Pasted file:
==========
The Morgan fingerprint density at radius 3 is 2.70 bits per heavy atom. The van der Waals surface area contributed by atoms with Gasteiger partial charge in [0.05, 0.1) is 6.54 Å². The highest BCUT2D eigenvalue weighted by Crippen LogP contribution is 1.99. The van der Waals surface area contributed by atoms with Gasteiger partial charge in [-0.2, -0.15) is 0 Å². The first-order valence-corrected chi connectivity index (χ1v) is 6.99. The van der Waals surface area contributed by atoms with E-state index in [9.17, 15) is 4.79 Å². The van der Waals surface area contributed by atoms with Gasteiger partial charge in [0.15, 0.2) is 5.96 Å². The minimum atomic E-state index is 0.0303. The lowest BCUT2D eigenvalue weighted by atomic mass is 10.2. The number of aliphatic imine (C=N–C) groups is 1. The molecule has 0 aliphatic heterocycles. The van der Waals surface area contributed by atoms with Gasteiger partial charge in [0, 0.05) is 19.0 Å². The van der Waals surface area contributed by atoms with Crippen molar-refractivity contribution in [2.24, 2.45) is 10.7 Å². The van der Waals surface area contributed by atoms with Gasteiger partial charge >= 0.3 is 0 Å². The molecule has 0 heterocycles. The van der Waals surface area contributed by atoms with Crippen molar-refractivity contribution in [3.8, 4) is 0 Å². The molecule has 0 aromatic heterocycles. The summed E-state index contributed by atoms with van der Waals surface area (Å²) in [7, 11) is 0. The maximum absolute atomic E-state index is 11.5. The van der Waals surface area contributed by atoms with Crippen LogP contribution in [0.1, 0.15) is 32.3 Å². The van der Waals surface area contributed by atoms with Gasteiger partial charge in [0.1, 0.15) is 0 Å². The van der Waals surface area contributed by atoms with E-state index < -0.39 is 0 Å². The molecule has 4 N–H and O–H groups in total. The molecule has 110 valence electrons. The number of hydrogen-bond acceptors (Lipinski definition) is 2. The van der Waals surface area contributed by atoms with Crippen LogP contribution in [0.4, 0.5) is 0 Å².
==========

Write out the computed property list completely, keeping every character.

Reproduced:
The Morgan fingerprint density at radius 3 is 2.70 bits per heavy atom. The van der Waals surface area contributed by atoms with Gasteiger partial charge in [0.05, 0.1) is 6.54 Å². The highest BCUT2D eigenvalue weighted by Crippen LogP contribution is 1.99. The van der Waals surface area contributed by atoms with Gasteiger partial charge in [-0.2, -0.15) is 0 Å². The first-order valence-corrected chi connectivity index (χ1v) is 6.99. The van der Waals surface area contributed by atoms with E-state index in [9.17, 15) is 4.79 Å². The van der Waals surface area contributed by atoms with Gasteiger partial charge in [0.15, 0.2) is 5.96 Å². The minimum atomic E-state index is 0.0303. The lowest BCUT2D eigenvalue weighted by atomic mass is 10.2. The number of aliphatic imine (C=N–C) groups is 1. The molecule has 0 aliphatic heterocycles. The van der Waals surface area contributed by atoms with Gasteiger partial charge in [0, 0.05) is 19.0 Å². The van der Waals surface area contributed by atoms with Crippen molar-refractivity contribution in [2.24, 2.45) is 10.7 Å². The van der Waals surface area contributed by atoms with Gasteiger partial charge >= 0.3 is 0 Å². The molecule has 0 heterocycles. The van der Waals surface area contributed by atoms with Crippen molar-refractivity contribution in [3.8, 4) is 0 Å². The molecule has 0 aromatic heterocycles. The summed E-state index contributed by atoms with van der Waals surface area (Å²) in [7, 11) is 0. The maximum absolute atomic E-state index is 11.5. The van der Waals surface area contributed by atoms with Crippen LogP contribution in [0.1, 0.15) is 32.3 Å². The van der Waals surface area contributed by atoms with Gasteiger partial charge in [0.1, 0.15) is 0 Å². The van der Waals surface area contributed by atoms with E-state index < -0.39 is 0 Å². The molecule has 4 N–H and O–H groups in total. The molecule has 110 valence electrons. The number of hydrogen-bond acceptors (Lipinski definition) is 2. The van der Waals surface area contributed by atoms with Crippen LogP contribution in [0.4, 0.5) is 0 Å².